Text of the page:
Gisulf II of Salerno

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Gisulf II (also spelled Gisulph, Latin Gisulphus or Gisulfus, and Italian Gisulfo or Gisolfo) was the last Lombard prince of Salerno (1052–1077).

Gisulf was the eldest son and successor of Guaimar IV and Gemma, daughter of the Capuan count Laidulf. He appears as a villain and a pirate in the chronicle of Amatus of Montecassino, Ystoire de li Normant. Historian John Julius Norwich (The Normans in the South pg. 201n) speaks "of one unfortunate victim [an Amalfitan] whom Gisulf kept in an icy dungeon, removing first his right eye and then every day one more of his fingers and toes. He [Amatus] adds that the Empress Agnes—who was spending much of her time in South Italy—personally offered a hundred pounds of gold and one of her own fingers in ransom, but her prayers went unheard."

He was made co-prince with his father in 1042 while very young and, only a decade later, his father was assassinated in the harbour of his capital by four brothers, sons of Pandulf V of Capua and inlaws of Guaimar, who had been goaded into the act by the Byzantine partisans of Amalfi. Young Gisulf was taken captive by the assassins, but soon his uncle, Guy, the duke of Sorrento, had garnered a Norman army and was besieging Salerno. Guy took captive the assassins' families and negotiated the freedom of Gisulf. Soon the city had surrendered and Guy and the Normans paid homage to Gisulf, who confirmed their titles and lands. The rocky start to his reign was merely an indication of its character, for Gisulf held a grudge against the Amalfitans who initiated the slaying of his father. He also, for reasons unknown, came to hate the Normans as barbarians and spent his whole reign in opposition to them.

His enmity with the Normans soon cost him. Robert Guiscard sallied forth from his Calabrian castle at San Marco and captured the Salernitan town of Cosenza and several of its neighbours. Gisulf soon raised the ire of Count Richard I of Aversa and, only by alliance with the despised Almafitans, could he retain his throne. The predations of William, Count of the Principate, a brother of Guiscard, forced him to marry his sister Sichelgaita to Guiscard in return for protection, and eventually his sister Gaitelgrima to Jordan, the son of Richard, recently prince of Capua. In 1071, he and Richard of Capua threw their support behind a rebellion of Abelard of Hauteville and Herman of Hauteville, nephews of Robert Guiscard, and several other minor lords against Guiscard's authority in his duchy of Apulia. The rising accomplished little but to further irritate his powerful brother-in-law.

In his later years, his fleets turned to piracy, especially against Amalfi and even Pisa. The latter's merchants, when called on to serve Pope Gregory VII on behalf of the Marchioness Matilda of Tuscany, caused such a stir with Gisulf that the latter was sent to Rome by the pope and the army—assembled to march on Robert Guiscard's domain—dispersed. Having alienated his papal ally, he was more isolated then ever when, in the summer of 1076, his city was besieged by Richard of Capua and Robert Guiscard. Though he had wisely ordered his citizens to store up two years worth of food, he confiscated enough of it to continue his life of luxury that the citizenry was soon starving. On 13 December, the city submitted and the prince and his men retreated to the citadel, which fell in May of the next year. Gisulf's lands and relics were taken, and he went, free, to Capua, where he tried to incite Richard to war with Robert, but to no effect. He went on to Rome to notify the pope of his and Salerno's misfortunes and there he slowly faded out of view.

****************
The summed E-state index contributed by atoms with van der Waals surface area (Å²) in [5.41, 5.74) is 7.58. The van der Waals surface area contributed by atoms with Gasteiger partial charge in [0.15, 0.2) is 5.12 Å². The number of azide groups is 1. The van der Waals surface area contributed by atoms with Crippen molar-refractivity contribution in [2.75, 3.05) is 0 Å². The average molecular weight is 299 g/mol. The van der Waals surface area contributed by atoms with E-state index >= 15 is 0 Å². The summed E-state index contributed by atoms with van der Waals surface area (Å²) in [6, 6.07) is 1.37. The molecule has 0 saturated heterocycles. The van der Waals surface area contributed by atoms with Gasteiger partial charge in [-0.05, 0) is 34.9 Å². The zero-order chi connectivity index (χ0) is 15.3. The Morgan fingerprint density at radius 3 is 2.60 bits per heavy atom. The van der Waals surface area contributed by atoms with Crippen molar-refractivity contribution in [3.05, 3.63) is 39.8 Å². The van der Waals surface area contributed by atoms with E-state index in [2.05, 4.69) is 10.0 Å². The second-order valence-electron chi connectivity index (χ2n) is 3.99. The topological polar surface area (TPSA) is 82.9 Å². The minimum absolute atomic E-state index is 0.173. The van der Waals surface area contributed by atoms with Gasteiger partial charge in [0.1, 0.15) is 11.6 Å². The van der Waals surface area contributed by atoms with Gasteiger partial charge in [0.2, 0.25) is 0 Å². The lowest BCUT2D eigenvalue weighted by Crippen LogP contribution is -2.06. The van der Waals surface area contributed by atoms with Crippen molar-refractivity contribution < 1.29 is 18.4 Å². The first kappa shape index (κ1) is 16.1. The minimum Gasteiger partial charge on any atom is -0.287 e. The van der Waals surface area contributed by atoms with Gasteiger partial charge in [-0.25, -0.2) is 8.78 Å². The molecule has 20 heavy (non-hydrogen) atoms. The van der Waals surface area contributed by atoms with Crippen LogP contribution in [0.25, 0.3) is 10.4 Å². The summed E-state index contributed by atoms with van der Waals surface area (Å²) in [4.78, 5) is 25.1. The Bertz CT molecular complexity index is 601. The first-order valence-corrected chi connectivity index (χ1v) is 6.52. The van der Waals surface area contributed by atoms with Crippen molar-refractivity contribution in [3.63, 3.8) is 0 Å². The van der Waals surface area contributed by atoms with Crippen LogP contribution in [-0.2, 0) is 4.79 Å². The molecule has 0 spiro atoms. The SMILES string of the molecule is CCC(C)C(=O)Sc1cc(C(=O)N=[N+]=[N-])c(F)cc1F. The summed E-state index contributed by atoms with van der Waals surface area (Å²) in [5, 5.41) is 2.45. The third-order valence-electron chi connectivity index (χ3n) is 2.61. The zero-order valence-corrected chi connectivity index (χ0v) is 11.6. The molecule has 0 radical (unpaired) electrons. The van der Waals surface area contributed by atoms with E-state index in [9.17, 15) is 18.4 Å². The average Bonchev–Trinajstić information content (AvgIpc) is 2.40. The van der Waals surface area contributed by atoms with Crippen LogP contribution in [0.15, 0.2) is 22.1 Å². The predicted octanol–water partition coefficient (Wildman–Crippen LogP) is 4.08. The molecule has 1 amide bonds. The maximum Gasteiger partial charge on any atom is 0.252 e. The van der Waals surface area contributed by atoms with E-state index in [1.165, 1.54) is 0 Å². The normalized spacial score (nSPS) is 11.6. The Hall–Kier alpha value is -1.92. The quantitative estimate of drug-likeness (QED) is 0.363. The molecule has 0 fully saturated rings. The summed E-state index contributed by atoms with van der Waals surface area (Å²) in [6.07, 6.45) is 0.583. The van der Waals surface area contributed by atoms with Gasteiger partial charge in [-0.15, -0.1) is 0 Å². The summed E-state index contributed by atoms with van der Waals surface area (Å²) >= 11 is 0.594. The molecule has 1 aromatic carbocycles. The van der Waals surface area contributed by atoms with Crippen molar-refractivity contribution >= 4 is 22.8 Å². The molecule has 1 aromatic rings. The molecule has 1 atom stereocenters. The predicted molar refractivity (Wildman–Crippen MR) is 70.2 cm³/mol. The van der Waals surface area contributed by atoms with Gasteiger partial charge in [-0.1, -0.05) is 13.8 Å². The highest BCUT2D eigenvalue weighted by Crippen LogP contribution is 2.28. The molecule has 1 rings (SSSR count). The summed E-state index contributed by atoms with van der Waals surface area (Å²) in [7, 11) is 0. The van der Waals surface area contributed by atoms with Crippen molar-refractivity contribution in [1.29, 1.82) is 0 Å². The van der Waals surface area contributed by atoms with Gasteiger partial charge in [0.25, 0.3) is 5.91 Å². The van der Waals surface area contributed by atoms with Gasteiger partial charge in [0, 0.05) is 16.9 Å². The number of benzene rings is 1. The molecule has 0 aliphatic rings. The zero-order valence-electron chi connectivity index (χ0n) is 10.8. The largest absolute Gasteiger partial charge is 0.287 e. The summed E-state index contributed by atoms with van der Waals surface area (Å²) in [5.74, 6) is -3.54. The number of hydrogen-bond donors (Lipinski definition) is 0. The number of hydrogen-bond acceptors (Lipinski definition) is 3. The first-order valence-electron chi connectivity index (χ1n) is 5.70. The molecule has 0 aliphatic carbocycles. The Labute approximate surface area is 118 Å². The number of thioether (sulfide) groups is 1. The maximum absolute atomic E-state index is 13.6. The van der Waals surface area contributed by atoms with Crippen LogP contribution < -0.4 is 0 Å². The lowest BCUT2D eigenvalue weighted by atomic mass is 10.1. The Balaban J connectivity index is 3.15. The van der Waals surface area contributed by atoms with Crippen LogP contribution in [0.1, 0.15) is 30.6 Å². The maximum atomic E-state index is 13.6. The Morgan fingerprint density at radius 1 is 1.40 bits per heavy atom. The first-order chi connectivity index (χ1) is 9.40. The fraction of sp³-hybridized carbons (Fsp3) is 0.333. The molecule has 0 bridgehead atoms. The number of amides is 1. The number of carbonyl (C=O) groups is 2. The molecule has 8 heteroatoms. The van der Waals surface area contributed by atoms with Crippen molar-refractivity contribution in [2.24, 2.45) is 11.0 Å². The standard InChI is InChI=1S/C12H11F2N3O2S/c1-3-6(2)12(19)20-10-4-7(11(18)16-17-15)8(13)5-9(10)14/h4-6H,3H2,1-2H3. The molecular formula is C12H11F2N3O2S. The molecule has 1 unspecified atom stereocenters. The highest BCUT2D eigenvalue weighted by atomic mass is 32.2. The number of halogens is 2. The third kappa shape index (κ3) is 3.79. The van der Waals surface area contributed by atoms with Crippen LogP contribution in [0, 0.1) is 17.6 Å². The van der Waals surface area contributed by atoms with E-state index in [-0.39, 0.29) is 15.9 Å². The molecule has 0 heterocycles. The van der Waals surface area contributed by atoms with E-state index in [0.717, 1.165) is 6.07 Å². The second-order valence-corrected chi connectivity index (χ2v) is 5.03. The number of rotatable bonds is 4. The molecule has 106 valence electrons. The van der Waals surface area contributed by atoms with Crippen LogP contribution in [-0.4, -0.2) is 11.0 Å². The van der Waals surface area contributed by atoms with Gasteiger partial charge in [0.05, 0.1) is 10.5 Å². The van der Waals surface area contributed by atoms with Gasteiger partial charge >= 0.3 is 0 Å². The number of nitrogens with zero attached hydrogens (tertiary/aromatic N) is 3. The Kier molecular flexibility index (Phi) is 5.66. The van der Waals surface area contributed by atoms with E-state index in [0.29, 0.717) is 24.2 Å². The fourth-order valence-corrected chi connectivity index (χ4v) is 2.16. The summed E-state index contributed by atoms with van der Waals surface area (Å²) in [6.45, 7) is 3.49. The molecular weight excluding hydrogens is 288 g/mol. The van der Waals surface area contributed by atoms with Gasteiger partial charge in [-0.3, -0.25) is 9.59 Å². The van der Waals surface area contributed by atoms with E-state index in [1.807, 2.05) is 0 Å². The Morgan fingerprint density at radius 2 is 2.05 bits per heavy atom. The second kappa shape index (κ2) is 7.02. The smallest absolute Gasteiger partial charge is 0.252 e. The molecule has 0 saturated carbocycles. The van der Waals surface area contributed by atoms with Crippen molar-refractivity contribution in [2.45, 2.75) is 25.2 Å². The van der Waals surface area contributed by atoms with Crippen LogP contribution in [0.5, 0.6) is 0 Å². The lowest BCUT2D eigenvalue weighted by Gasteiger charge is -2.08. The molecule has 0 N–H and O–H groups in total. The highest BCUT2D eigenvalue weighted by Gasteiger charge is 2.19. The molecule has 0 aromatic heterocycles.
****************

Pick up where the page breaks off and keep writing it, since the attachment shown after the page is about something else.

Pope Gregory gave him military command of the Campania and sent him to France, but he was recalled on the pope's death in 1085. He allied with Jordan I of Capua in support of Desiderius of Benevento, who was duly elected as Pope Victor III. He was briefly made duke of Amalfi (March 1088 – 20 April 1089) by the citizens of that city to protect them from the invasions of Robert Guiscard, but he was dead by 1090. He left no children by his wife Gemma, whom he apparently repudiated.

References[edit]

  • Chalandon, Ferdinand. Histoire de la domination normande en Italie et en Sicilie. Paris, 1907.
  • William of Apulia.
  • Norwich, John Julius. The Normans in the South 1016-1130. Longmans: London, 1967.
  • Caravale, Mario (ed). Dizionario Biografico degli Italiani. Rome, 2003.

External links[edit]

Regnal titles
Preceded by
Guaimar IV
Prince of Salerno
1052–1078
Succeeded by
none